level of the minimum wage in the future. Fears that so-called "Polish plumbers"

and other low-cost workers can steal jobs of European citizens were a main

reason for rejection of the EU constitution in France.

In addition, according some estimates increasing of criminal activities and acts of

terrorism is linked to immigration and it makes atmosphere of fear among

European citizens who see immigration as new security threat.

2. ILLEGAL IMMIGRATION IN EUROPEAN UNION
The terms "illegal immigration" or "irregular immigration" are used to describe

immigrants:

• who enter or remain in a country without authorisation
14
The future of Europe: Islamophobia? EurActiv. 11 October 2005. April 2007.
http://www.euractiv.com/en/enlargement/future-europe-islamophobia/article-145688
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• who are smuggled or trafficked across international borders

• unsuccessful asylum seekers who fail to observe a deportation orders

• people who circumvent immigration controls through the arrangement of

bogus marriages15

Some authors use the term "irregular immigration" to avoid connection between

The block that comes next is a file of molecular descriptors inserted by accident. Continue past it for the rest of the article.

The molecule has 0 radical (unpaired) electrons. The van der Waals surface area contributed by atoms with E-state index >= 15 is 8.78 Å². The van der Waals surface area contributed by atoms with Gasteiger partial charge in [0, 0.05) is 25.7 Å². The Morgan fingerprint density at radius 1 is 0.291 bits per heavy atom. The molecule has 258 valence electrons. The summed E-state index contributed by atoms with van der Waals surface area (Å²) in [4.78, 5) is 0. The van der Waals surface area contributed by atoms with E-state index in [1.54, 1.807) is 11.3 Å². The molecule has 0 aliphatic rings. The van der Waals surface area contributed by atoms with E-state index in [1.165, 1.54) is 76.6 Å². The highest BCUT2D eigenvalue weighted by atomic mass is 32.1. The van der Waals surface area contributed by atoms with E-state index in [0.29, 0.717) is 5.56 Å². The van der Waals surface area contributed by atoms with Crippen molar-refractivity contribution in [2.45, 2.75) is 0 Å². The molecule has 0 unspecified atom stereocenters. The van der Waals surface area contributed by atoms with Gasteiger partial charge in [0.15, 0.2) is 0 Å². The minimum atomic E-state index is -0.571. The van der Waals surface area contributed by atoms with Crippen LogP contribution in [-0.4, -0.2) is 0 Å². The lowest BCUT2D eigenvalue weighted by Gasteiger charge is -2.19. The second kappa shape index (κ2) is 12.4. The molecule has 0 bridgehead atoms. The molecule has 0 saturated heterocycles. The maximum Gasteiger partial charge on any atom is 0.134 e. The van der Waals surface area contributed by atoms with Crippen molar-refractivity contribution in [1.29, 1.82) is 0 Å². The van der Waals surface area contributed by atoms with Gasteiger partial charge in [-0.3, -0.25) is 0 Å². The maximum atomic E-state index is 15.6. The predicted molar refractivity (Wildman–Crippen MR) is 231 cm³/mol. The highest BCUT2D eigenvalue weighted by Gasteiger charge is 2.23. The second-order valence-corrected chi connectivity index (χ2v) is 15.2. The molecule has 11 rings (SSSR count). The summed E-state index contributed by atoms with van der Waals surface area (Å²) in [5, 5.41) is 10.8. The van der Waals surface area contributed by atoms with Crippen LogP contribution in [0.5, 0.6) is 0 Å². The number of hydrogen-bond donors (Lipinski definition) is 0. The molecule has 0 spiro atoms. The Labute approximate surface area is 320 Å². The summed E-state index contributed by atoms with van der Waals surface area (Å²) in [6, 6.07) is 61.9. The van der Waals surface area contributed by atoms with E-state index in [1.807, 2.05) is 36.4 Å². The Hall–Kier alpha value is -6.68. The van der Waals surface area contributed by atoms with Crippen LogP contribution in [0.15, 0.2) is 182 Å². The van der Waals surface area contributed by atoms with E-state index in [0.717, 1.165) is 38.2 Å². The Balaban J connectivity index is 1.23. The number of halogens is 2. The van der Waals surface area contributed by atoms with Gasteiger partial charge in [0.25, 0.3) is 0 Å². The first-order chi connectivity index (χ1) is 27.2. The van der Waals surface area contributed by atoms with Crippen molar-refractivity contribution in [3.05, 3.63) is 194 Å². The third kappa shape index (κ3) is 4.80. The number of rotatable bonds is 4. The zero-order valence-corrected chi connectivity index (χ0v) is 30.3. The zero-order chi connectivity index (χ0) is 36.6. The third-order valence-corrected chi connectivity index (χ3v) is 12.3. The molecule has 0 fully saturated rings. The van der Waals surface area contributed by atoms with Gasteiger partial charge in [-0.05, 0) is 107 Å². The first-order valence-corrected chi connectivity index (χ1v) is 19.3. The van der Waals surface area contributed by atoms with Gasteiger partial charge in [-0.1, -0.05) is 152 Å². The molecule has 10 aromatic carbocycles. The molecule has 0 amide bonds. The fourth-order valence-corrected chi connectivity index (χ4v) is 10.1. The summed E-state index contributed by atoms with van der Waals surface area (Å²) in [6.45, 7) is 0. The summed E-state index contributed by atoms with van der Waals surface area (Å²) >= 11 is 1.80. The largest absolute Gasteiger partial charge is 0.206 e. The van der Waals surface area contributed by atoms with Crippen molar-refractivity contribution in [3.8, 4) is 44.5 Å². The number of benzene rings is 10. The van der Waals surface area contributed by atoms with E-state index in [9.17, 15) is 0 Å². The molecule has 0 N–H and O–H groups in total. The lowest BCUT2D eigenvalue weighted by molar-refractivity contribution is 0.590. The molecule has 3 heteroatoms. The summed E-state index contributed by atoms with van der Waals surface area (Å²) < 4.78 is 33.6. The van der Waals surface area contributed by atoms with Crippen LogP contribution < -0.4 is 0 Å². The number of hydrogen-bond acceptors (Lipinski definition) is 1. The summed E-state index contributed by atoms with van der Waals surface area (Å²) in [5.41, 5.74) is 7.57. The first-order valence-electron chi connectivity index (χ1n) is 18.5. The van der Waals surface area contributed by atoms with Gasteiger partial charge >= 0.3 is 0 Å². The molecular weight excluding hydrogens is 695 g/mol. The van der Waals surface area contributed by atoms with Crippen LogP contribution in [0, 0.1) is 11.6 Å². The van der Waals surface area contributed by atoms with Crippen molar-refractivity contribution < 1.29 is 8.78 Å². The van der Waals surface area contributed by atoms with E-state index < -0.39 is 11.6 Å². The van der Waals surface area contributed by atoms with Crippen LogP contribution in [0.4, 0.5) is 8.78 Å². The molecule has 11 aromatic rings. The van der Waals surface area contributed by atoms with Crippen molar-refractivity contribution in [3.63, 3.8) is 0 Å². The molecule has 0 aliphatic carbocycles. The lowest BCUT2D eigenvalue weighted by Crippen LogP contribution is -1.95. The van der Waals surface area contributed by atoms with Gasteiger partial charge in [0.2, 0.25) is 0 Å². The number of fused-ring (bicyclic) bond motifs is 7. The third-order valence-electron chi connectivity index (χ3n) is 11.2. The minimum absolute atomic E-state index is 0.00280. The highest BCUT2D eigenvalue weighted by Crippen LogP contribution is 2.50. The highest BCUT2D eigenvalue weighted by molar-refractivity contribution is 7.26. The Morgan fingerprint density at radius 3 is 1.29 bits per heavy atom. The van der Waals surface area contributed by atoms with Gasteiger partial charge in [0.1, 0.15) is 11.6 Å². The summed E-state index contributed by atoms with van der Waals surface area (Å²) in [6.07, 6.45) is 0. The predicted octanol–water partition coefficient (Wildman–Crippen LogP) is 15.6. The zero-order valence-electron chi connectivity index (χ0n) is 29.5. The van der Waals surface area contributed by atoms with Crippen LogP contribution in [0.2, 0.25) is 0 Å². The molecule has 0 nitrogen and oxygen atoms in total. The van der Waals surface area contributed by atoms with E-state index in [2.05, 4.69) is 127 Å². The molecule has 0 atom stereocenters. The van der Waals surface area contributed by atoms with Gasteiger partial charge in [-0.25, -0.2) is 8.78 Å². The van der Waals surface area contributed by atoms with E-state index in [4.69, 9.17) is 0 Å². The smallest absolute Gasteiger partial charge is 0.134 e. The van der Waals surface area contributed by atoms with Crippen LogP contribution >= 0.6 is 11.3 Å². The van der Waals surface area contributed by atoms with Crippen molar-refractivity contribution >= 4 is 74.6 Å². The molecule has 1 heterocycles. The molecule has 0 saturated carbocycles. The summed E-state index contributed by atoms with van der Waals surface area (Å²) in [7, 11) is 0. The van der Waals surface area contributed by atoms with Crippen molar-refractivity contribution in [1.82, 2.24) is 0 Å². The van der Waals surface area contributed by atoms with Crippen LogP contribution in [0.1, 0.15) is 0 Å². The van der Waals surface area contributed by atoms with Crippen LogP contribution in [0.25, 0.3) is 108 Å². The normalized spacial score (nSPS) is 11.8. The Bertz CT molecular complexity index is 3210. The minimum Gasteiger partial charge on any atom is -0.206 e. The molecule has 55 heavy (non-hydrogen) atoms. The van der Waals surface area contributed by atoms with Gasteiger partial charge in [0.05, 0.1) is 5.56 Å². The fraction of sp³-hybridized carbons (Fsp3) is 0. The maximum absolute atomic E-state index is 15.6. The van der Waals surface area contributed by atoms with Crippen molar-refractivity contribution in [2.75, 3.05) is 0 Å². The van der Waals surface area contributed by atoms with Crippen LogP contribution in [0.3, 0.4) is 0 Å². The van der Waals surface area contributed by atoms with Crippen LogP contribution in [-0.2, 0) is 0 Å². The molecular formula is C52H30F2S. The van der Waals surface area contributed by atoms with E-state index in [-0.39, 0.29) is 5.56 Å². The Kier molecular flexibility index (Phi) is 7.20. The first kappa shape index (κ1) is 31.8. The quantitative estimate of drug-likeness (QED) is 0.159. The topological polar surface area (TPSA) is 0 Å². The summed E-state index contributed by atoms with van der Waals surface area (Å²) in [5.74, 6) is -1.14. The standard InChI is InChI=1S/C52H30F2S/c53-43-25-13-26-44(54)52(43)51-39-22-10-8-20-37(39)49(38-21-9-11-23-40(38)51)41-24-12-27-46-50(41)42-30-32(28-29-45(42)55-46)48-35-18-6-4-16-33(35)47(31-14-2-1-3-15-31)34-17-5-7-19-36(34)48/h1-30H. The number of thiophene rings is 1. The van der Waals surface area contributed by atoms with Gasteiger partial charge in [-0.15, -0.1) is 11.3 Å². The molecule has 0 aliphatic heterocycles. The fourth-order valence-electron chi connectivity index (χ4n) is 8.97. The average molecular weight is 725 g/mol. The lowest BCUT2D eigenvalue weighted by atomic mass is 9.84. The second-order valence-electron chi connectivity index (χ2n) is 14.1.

immigrants and crime, but the term "illegal immigration” is more common and

accept in European institutions.

According to EUROPOL, illegal immigration is “activity intended deliberately to

facilitate, for financial gain, the entry into, residence or employment in the territory

of the Member States of the European Union, contrary to the rules and conditions

applicable in the Member States.”16

It is estimated by the Organization for Economic Cooperation and Development

(OECD) that between 10 and 15 percent of immigrants in Europe are illegal

immigrants and more than 500 000 illegal immigrants enter the Europe each

year17. The number of illegal immigrants is estimated on the number of refused

entries, border arrests, and rejected applications for asylum.18

15
Migration in an interconnected world: New directions for action. Report of the Global Commission on
international migration. October 2005. March 2007. p.32
http://www.gcim.org/attachements/gcim-complete-report-2005.pdf
16
Organised illegal immigration into the European Union. Europol. 2005. 23 April 2007. found at
http://www.europol.eu.int/publications/SeriousCrimeOverviews/2005/organised%20illegal%20immigration20
05.pdf,
17
Migration in an interconnected world: New directions for action. Report of the Global Commission on
international migration. October 2005. March 2007. p.32
http://www.un.int/iom/SG%20report%20A%2060%20871%20Migration%20and%20Development%20final%2
0EN.pdf
18
Links between legal and illegal immigration. EU. 4 June 2004. April 2007.
http://europa.eu/scadplus/leg/en/lvb/l33191c.htm
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According to these estimates the European Commission "consider that illegal

migration is significant and that the reduction of illegal migration flows is a

political priority at both national and EU level"19

What are the reasons for illegal immigration in Europe? The reasons for

Illegal immigration are same as reasons for legal immigration.

Some of so-called „push factors“ are lack of jobs and life opportunities in